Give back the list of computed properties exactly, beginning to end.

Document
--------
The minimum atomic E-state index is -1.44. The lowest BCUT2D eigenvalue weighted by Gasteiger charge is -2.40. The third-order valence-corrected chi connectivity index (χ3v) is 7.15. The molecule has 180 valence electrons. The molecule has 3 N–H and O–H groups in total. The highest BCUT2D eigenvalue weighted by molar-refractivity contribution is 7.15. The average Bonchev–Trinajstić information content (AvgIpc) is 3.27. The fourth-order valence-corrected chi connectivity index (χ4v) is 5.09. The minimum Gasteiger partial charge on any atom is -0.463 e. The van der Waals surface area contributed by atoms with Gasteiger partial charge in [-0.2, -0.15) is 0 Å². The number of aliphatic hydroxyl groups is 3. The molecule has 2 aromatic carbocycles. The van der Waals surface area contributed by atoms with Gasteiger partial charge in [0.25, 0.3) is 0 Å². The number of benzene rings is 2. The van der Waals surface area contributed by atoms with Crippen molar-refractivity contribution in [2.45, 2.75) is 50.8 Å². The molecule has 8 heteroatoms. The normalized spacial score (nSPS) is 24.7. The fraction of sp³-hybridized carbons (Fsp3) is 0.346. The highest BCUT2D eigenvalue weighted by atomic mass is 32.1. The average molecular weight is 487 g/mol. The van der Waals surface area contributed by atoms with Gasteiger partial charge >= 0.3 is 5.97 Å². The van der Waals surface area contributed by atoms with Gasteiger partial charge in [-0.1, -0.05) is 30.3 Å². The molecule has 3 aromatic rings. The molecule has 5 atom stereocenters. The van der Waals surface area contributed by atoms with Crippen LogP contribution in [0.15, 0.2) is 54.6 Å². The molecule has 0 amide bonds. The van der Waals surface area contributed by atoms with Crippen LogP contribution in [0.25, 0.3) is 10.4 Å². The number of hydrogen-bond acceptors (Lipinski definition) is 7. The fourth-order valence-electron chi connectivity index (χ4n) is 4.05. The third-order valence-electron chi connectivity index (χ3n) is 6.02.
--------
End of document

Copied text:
The minimum atomic E-state index is -1.44. The lowest BCUT2D eigenvalue weighted by Gasteiger charge is -2.40. The third-order valence-corrected chi connectivity index (χ3v) is 7.15. The molecule has 180 valence electrons. The molecule has 3 N–H and O–H groups in total. The highest BCUT2D eigenvalue weighted by molar-refractivity contribution is 7.15. The average Bonchev–Trinajstić information content (AvgIpc) is 3.27. The fourth-order valence-corrected chi connectivity index (χ4v) is 5.09. The minimum Gasteiger partial charge on any atom is -0.463 e. The van der Waals surface area contributed by atoms with Gasteiger partial charge in [-0.2, -0.15) is 0 Å². The number of aliphatic hydroxyl groups is 3. The molecule has 2 aromatic carbocycles. The van der Waals surface area contributed by atoms with Gasteiger partial charge in [0.25, 0.3) is 0 Å². The number of benzene rings is 2. The van der Waals surface area contributed by atoms with Crippen molar-refractivity contribution in [2.45, 2.75) is 50.8 Å². The molecule has 8 heteroatoms. The normalized spacial score (nSPS) is 24.7. The fraction of sp³-hybridized carbons (Fsp3) is 0.346. The highest BCUT2D eigenvalue weighted by atomic mass is 32.1. The average molecular weight is 487 g/mol. The van der Waals surface area contributed by atoms with Gasteiger partial charge >= 0.3 is 5.97 Å². The van der Waals surface area contributed by atoms with Gasteiger partial charge in [-0.1, -0.05) is 30.3 Å². The molecule has 3 aromatic rings. The molecule has 5 atom stereocenters. The van der Waals surface area contributed by atoms with Crippen LogP contribution in [0.15, 0.2) is 54.6 Å². The molecule has 0 amide bonds. The van der Waals surface area contributed by atoms with Crippen LogP contribution in [0.25, 0.3) is 10.4 Å². The number of hydrogen-bond acceptors (Lipinski definition) is 7. The fourth-order valence-electron chi connectivity index (χ4n) is 4.05. The third-order valence-electron chi connectivity index (χ3n) is 6.02.